Dr. Rizzo: The main symptoms are often cough and shortness of breath; and then depending on how severe they are and how much the complaint is brought to the physician; they may do early on a chest X-ray or a CAT scan of the chest. Those are the two tests that would be the best way to start being suspicious that a patient has idiopathic pulmonary fibrosis. The chest X-ray or CAT scan would be abnormal and once that suspicion is substantiated then there are other blood tests and breathing tests that are done to help confirm the abnormality that is often present with regard to the abnormal lung function. The blood tests are often done to make sure that this is not a process related to another condition. The most common differentiating diagnosis between idiopathic pulmonary fibrosis and other conditions are those that involve what are called collagen vascular diseases or autoimmune diseases such as rheumatoid arthritis or lupus. They can look exactly like, or very close to, pulmonary fibrosis but they are treated differently because of the fact that these are other entities and not idiopathic pulmonary fibrosis. When we talk about treatments; that is where the distinguishing feature is.

MDLinx: What are the traditional treatments for IPF?
Dr. Rizzo: Prior to last year, there were no specific treatments that were thought to be tried and true. Supporting the patient with oxygen when they needed it, and there were medications that helped with the cough that were often the main symptomatic treatments we would give. We had no medication that we thought would do anything to the process itself. About a year ago, two medications were approved by the FDA that, for the first time, did show an impact with regard to slowing down the abnormal fibrosis in the lungs and hopefully by slowing down the decline of lung function is going to improve the individual survival.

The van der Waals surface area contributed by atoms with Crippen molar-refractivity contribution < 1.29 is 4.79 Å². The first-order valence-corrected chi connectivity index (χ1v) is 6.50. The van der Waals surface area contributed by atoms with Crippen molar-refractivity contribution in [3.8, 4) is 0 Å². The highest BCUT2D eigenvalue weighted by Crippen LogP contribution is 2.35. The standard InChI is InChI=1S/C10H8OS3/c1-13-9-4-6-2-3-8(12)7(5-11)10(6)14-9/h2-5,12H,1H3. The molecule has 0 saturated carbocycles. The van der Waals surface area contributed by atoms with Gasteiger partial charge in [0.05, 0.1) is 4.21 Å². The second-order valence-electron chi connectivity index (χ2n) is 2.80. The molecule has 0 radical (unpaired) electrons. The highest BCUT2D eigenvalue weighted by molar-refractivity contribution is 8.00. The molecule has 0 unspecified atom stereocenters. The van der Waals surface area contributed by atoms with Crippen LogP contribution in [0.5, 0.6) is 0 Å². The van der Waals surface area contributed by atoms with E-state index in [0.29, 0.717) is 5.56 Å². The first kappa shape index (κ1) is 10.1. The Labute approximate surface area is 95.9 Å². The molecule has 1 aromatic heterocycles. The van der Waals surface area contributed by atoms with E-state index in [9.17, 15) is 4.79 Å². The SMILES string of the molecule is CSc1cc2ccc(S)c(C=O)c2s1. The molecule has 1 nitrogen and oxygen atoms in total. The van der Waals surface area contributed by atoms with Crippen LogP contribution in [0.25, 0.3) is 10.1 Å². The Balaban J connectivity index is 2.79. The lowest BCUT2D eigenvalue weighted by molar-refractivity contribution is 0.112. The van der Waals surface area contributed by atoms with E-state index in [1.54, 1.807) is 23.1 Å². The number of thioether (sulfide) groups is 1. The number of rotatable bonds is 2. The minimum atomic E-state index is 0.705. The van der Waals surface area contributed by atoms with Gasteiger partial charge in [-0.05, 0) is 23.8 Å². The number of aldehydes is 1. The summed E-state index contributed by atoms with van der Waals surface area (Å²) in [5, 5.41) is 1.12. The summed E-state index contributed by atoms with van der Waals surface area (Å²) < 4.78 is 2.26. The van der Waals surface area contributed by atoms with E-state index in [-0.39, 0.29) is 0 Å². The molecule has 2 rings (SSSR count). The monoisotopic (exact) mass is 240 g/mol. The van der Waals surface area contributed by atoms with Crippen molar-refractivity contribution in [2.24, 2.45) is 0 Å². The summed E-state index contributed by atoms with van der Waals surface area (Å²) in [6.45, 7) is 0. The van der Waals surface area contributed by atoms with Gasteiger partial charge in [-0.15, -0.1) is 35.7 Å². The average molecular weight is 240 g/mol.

MDLinx: What is the mechanism of action for these agents?
Dr. Rizzo: We don’t know exactly how these two new drugs work in idiopathic pulmonary fibrosis. In fact, we are not sure of the exact mechanism that causes idiopathic pulmonary fibrosis. We believe the combination of an abnormal healing process in the cells that are normally responsible for healing let’s say from an anomaly or something like that would be abnormal in the way that they repair the lungs. That could be based on underlying inflammatory components in the lungs, possibly infections that might have been in the lungs, and certain genetic predispositions. Since we don’t know the exact process of how idiopathic pulmonary fibrosis starts, it is hard to say how these medications actually work, although we do know that they slow down the abnormal pulmonary fibrosis process.

MDLinx: Can you describe these new drugs and how they work?